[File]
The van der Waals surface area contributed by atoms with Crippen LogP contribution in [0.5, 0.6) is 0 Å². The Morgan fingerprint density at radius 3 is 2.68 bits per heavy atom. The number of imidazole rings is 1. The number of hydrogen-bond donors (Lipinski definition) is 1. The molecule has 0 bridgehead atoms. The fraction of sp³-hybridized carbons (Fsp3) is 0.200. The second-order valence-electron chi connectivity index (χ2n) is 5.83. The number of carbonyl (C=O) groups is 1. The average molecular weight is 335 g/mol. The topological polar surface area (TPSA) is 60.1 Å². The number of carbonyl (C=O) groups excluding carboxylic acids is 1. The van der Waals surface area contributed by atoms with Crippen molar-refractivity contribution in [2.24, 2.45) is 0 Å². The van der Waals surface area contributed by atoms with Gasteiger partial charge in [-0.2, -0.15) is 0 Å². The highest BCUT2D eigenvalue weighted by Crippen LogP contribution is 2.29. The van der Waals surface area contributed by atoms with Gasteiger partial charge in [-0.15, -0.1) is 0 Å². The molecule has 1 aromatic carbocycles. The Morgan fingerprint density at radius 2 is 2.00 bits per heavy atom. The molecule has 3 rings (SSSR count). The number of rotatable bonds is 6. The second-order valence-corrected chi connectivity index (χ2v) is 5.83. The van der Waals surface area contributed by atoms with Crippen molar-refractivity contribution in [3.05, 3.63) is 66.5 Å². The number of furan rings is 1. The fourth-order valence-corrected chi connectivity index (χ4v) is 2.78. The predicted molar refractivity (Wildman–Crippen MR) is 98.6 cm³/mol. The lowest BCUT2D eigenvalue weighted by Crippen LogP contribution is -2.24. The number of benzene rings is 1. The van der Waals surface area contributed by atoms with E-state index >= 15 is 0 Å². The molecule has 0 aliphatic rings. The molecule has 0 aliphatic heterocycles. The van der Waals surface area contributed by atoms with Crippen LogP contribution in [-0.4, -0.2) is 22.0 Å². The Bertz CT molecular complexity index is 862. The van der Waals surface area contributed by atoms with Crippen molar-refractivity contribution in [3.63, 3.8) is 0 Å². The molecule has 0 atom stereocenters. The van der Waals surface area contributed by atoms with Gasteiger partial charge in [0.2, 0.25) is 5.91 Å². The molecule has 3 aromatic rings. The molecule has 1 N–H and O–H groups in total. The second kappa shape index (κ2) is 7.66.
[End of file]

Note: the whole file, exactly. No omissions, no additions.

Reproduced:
The van der Waals surface area contributed by atoms with Crippen LogP contribution in [0.5, 0.6) is 0 Å². The Morgan fingerprint density at radius 3 is 2.68 bits per heavy atom. The number of imidazole rings is 1. The number of hydrogen-bond donors (Lipinski definition) is 1. The molecule has 0 bridgehead atoms. The fraction of sp³-hybridized carbons (Fsp3) is 0.200. The second-order valence-electron chi connectivity index (χ2n) is 5.83. The number of carbonyl (C=O) groups is 1. The average molecular weight is 335 g/mol. The topological polar surface area (TPSA) is 60.1 Å². The number of carbonyl (C=O) groups excluding carboxylic acids is 1. The van der Waals surface area contributed by atoms with Crippen molar-refractivity contribution in [2.24, 2.45) is 0 Å². The van der Waals surface area contributed by atoms with Gasteiger partial charge in [-0.2, -0.15) is 0 Å². The highest BCUT2D eigenvalue weighted by Crippen LogP contribution is 2.29. The van der Waals surface area contributed by atoms with Gasteiger partial charge in [-0.15, -0.1) is 0 Å². The molecule has 1 aromatic carbocycles. The Morgan fingerprint density at radius 2 is 2.00 bits per heavy atom. The molecule has 3 rings (SSSR count). The number of rotatable bonds is 6. The second-order valence-corrected chi connectivity index (χ2v) is 5.83. The van der Waals surface area contributed by atoms with Crippen molar-refractivity contribution in [3.05, 3.63) is 66.5 Å². The number of furan rings is 1. The fourth-order valence-corrected chi connectivity index (χ4v) is 2.78. The predicted molar refractivity (Wildman–Crippen MR) is 98.6 cm³/mol. The lowest BCUT2D eigenvalue weighted by Crippen LogP contribution is -2.24. The number of benzene rings is 1. The van der Waals surface area contributed by atoms with E-state index >= 15 is 0 Å². The molecule has 0 aliphatic rings. The molecule has 0 aliphatic heterocycles. The van der Waals surface area contributed by atoms with Crippen LogP contribution in [-0.4, -0.2) is 22.0 Å². The Bertz CT molecular complexity index is 862. The van der Waals surface area contributed by atoms with Crippen molar-refractivity contribution in [3.63, 3.8) is 0 Å². The molecule has 0 atom stereocenters. The van der Waals surface area contributed by atoms with Gasteiger partial charge in [0.2, 0.25) is 5.91 Å². The molecule has 3 aromatic rings. The molecule has 1 N–H and O–H groups in total. The second kappa shape index (κ2) is 7.66.